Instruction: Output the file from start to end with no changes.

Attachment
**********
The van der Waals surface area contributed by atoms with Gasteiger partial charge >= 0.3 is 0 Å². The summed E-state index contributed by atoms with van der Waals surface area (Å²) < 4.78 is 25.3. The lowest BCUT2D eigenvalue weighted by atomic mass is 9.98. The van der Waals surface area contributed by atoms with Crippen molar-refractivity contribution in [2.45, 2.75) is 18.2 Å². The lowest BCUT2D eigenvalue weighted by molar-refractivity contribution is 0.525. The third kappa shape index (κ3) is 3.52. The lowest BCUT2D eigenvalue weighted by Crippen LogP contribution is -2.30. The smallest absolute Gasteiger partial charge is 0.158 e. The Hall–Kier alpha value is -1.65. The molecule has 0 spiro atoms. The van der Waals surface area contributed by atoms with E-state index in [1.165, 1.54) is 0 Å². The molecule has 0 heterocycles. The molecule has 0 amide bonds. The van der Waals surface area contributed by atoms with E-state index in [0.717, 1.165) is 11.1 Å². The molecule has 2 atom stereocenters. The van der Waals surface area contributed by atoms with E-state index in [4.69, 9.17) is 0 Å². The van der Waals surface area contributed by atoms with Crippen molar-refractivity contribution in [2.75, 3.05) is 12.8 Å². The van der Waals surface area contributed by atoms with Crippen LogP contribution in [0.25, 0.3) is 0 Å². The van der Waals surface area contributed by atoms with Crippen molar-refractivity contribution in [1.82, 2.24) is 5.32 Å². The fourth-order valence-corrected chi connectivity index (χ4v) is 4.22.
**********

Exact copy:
The van der Waals surface area contributed by atoms with Gasteiger partial charge >= 0.3 is 0 Å². The summed E-state index contributed by atoms with van der Waals surface area (Å²) < 4.78 is 25.3. The lowest BCUT2D eigenvalue weighted by atomic mass is 9.98. The van der Waals surface area contributed by atoms with Crippen molar-refractivity contribution in [2.45, 2.75) is 18.2 Å². The lowest BCUT2D eigenvalue weighted by molar-refractivity contribution is 0.525. The third kappa shape index (κ3) is 3.52. The lowest BCUT2D eigenvalue weighted by Crippen LogP contribution is -2.30. The smallest absolute Gasteiger partial charge is 0.158 e. The Hall–Kier alpha value is -1.65. The molecule has 0 spiro atoms. The van der Waals surface area contributed by atoms with E-state index in [1.165, 1.54) is 0 Å². The molecule has 0 heterocycles. The molecule has 0 amide bonds. The van der Waals surface area contributed by atoms with E-state index in [0.717, 1.165) is 11.1 Å². The molecule has 2 atom stereocenters. The van der Waals surface area contributed by atoms with E-state index in [4.69, 9.17) is 0 Å². The van der Waals surface area contributed by atoms with Crippen molar-refractivity contribution in [2.75, 3.05) is 12.8 Å². The van der Waals surface area contributed by atoms with Crippen LogP contribution in [0.25, 0.3) is 0 Å². The van der Waals surface area contributed by atoms with Crippen molar-refractivity contribution in [1.82, 2.24) is 5.32 Å². The fourth-order valence-corrected chi connectivity index (χ4v) is 4.22.